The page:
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# Spelling Out Fractions

## How to Spell Out Fractions

The most common convention when spelling out fractions as words is to write the top number (the numerator) as a cardinal number (e.g., three, four, five) and the bottom number (the denominator) like an ordinal number (thirds, fourths, fifths). For example:- The population reduced by two-fifths. (This is how ⅖ is written.)
- The population reduced by one-half. (This is how ½ is written.)
- The population reduced by 3 and one-third. (This is how 3⅓ is written.)

## How to Hyphenate Fractions

To show the fraction as one grammatical entity and to aid reading, it is a common convention to hyphenate the numerator and the denominator (as shown in the examples above). However, when the numerator or the denominator includes a hyphen in its own right (e.g, twenty-three or twenty-thirds), then the hyphen joining the numerator and the denominator is often dropped for style purposes. For example:- I will receive three thirty-fifths of my salary. (This is how 3/35 is written. "Three-thirty-fifths" looks too unwieldy.)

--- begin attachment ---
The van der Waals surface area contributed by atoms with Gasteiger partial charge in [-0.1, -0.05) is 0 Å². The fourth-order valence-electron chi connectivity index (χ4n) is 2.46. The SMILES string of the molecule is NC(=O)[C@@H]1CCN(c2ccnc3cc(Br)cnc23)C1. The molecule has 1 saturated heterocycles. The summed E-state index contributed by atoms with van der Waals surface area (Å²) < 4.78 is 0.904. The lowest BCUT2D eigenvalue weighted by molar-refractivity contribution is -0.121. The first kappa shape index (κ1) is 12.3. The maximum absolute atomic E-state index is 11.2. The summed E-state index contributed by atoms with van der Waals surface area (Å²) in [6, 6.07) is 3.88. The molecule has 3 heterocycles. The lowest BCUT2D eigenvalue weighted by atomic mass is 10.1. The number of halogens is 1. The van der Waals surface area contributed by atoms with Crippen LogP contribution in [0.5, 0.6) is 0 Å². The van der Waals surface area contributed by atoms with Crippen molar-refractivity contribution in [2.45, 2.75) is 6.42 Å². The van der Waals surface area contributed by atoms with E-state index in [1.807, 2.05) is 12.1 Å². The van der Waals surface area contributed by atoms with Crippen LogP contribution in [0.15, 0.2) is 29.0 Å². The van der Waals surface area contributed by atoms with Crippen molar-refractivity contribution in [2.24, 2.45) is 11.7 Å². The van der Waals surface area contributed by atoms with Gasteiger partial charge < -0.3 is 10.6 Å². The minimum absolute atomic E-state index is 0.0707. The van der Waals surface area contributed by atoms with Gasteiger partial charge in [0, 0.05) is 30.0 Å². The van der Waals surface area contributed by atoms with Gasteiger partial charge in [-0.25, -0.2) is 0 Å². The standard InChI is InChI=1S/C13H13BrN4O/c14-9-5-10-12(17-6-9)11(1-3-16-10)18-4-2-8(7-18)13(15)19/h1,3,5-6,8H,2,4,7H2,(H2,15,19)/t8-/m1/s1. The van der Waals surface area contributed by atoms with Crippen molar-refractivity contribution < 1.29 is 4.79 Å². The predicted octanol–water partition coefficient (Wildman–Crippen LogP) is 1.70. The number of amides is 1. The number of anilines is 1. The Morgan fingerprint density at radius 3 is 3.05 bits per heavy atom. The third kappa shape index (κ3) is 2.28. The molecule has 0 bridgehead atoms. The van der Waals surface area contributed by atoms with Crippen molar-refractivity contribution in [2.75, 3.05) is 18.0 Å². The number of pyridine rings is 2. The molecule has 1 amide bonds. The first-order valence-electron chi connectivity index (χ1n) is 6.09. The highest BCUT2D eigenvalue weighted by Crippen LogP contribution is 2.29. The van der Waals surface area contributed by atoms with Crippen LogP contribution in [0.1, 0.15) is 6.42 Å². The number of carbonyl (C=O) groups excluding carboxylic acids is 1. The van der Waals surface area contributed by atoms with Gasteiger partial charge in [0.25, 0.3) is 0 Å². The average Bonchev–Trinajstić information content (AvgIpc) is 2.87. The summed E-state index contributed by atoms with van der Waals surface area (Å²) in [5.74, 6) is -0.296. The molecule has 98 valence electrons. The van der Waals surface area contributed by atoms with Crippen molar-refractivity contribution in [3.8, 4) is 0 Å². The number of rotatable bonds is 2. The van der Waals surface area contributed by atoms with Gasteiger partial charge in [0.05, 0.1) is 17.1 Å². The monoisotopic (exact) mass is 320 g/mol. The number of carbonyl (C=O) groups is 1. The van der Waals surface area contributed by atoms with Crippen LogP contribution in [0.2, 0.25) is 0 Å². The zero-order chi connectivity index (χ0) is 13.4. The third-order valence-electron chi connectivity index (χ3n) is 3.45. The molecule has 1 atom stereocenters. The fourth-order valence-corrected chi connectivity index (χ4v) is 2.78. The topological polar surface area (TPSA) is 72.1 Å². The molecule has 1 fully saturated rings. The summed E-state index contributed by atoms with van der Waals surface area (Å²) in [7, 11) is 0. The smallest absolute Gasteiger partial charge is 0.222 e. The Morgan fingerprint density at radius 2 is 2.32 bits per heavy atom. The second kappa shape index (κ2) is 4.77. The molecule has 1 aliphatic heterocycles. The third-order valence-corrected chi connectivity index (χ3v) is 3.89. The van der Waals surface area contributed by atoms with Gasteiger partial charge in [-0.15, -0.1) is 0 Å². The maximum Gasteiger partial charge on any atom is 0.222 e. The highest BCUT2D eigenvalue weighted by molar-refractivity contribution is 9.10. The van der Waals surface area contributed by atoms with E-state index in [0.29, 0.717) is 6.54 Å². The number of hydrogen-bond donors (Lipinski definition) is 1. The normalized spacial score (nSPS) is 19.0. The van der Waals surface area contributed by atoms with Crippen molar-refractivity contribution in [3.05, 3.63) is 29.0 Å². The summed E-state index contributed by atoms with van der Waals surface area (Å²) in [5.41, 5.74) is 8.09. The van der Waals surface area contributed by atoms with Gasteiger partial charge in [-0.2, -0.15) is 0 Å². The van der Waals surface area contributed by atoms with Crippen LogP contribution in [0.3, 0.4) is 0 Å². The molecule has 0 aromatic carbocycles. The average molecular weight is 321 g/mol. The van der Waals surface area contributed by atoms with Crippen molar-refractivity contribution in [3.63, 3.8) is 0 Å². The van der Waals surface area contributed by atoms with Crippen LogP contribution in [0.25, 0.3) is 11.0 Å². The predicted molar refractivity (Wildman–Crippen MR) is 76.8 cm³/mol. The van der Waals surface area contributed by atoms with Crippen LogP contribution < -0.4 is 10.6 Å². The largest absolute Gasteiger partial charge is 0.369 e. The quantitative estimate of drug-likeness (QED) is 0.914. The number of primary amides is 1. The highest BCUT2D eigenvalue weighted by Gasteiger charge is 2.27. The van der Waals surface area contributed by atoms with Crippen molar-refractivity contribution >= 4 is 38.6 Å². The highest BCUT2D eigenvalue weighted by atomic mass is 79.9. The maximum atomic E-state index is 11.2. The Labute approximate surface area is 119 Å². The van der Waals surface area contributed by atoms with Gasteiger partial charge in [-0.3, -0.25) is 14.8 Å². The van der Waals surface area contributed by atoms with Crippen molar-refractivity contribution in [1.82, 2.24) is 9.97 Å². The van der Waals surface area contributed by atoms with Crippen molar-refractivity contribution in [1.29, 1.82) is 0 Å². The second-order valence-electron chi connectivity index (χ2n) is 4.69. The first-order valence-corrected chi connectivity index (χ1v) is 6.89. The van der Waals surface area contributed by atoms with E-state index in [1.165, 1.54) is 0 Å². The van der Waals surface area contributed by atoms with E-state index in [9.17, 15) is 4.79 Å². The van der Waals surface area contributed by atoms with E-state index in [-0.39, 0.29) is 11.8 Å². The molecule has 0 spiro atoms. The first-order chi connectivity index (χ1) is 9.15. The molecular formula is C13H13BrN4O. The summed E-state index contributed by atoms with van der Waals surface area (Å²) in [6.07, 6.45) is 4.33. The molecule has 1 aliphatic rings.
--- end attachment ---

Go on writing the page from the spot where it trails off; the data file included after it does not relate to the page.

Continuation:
- I will receive forty-one fiftieths of my salary. (This is how 41/50 is written. "Forty-one-fiftieths" looks too unwieldy.)
- I will receive forty-fiftieths of my salary. (This is how 40/50 is written. If there are no hyphens in the numerator or the denominator, then revert to the normal rules.)

## Hyphenation with Fractions as Quantifiers

Another popular style differentiates between standalone fractions and fractions used as quantifiers. In this style, a fraction is not hyphenated when it stands alone but is hyphenated when it is used as a quantifier. For example:- The population reduced by two fifths. (Note that this is different from the most common style shown above.)
- There was a two-fifths reduction in the population. (In this example, "two-fifths" is hyphenated because it quantifies "reduction.")

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